6 When everything had been arranged like this, the priests entered regularly into the outer room to carry on their ministry. 7 But only the high priest entered the inner room, and that only once a year, and never without blood, which he offered for himself and for the sins the people had committed in ignorance. 8 The Holy Spirit was showing by this that the way into the Most Holy Place had not yet been disclosed as long as the first tabernacle was still functioning. 9 This is an illustration for the present time, indicating that the gifts and sacrifices being offered were not able to clear the conscience of the worshiper. 10 They are only a matter of food and drink and various ceremonial washings—external regulations applying until the time of the new order.

More “cross words” on the puzzle …

Sin – Yes, the issue that made the mess that made the cross necessary.

Truth – The message and work of the cross is the #1 truth in the world. That is why Christ is so hated and why the cross is such a symbol of fury to people around the world who are enslaved by Satan’s lies.

puzzle day 9

Blood Splattered all over the Place! (Leviticus 16:11-19)

I am not a hunter. I am not against it at all, and several of my boys are very much into the sport. I have a very conflicted relationship with the deer population. On one hand I see them as beautiful creatures of God’s creation; but on the other hand, given the 10+ family incidents of car collisions with these overgrown rodents, I applaud all efforts at herd control! My issue for not taking personal revenge against them with a Mossberg Deer Thugs .30-06 Bolt Action Rifle with Scope is that I don’t want to deal with the blood and guts! Gross! Major Yuck! That is disgusting!blood_spatter

So, I’d probably not do well as a priest in the Levitical system in Israel. There was blood all over the place … regular sacrifices and hunks of meat and innards, etc. Think also about the smells! And did I mention yet?… blood everywhere! Everything about the Old Testament system of sacrifice pictured the terrible cost of sin, along with the costly and bloody price of redemption.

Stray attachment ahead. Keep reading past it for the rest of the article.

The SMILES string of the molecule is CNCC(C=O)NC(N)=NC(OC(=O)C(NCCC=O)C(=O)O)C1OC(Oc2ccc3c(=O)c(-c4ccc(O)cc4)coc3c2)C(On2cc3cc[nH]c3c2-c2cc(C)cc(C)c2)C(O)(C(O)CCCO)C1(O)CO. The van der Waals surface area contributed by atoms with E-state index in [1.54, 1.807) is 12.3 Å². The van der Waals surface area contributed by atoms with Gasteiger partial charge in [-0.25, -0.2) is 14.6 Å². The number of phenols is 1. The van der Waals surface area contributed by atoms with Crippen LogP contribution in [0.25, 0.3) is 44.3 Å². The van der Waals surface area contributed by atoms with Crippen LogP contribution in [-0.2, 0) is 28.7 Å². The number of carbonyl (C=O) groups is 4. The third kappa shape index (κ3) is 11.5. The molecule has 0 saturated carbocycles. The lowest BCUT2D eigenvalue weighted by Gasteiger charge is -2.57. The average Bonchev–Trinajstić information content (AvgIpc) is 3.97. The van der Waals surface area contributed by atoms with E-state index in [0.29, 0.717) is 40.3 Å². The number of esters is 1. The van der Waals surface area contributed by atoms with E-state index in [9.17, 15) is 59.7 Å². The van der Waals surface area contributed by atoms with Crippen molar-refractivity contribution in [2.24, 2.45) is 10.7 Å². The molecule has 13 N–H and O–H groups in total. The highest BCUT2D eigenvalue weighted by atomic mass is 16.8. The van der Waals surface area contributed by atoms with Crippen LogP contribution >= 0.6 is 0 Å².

Why blood? Why sacrifice? Why the innocent for the guilty? Well, it all goes back to the beginning. Adam and Eve needed to be clothed to cover their nakedness and sin. Where did the skins come from? Yes, from innocent animals – slain to provide cover for the guilty sinners. A principle was established – a theme was set that would carry throughout Scripture and find descriptive fulfillment in a series of “cross words.”

Today’s reading gives details as to the role of the High Priest on the annual Day of Atonement – the biggest day of the year in terms of sin being paid for by sacrifice. Aaron was to come into the most holy place and into the presence of the ark – over which was the Shekinah glory of the Lord that was the very presence of God amongst His people.

When Aaron entered behind the curtain the first time, he was to take a censor of hot coals (from the altar upon which the sacrifices were made outside the tent) and put incense upon it – the result being that this would make a cloud of smoke which would hide the Shekinah glory from being seen by Aaron, in which event he would die. And he was also to take blood from a slain bull and sprinkle it on the atonement cover of the ark. The idea here is that the blood provided a symbolic covering for debt of the broken law, which was contained in the ark.

On the next trip into the most holy place, Aaron was to take blood from the goat upon which the lot had fallen to be slain. Again the blood was sprinkled on behalf of the nation to provide an atonement for sin. As well, Aaron would put blood upon the various furnishings of the tabernacle structure and even the brazen altar – again, as a cleansing cover for sin.

This entire scene is ripe with significance and meaning that would find ultimate fulfillment in the work of Christ. We will go to Hebrews to detail that for Thursday and Friday devotionals … after reading and commenting upon the scapegoat tomorrow.

No matter how you look at it, paying for sin is costly. I have light-heartedly spoken of blood at the top of these thoughts today. But as we end, let us be much sobered by our own sin that has contributed to the price of our own individual redemption. As Peter wrote:  For you know that it was not with perishable things such as silver or gold that you were redeemed from the empty way of life handed down to you from your ancestors,but with the precious blood of Christ, a lamb without blemish or defect.

Leviticus 16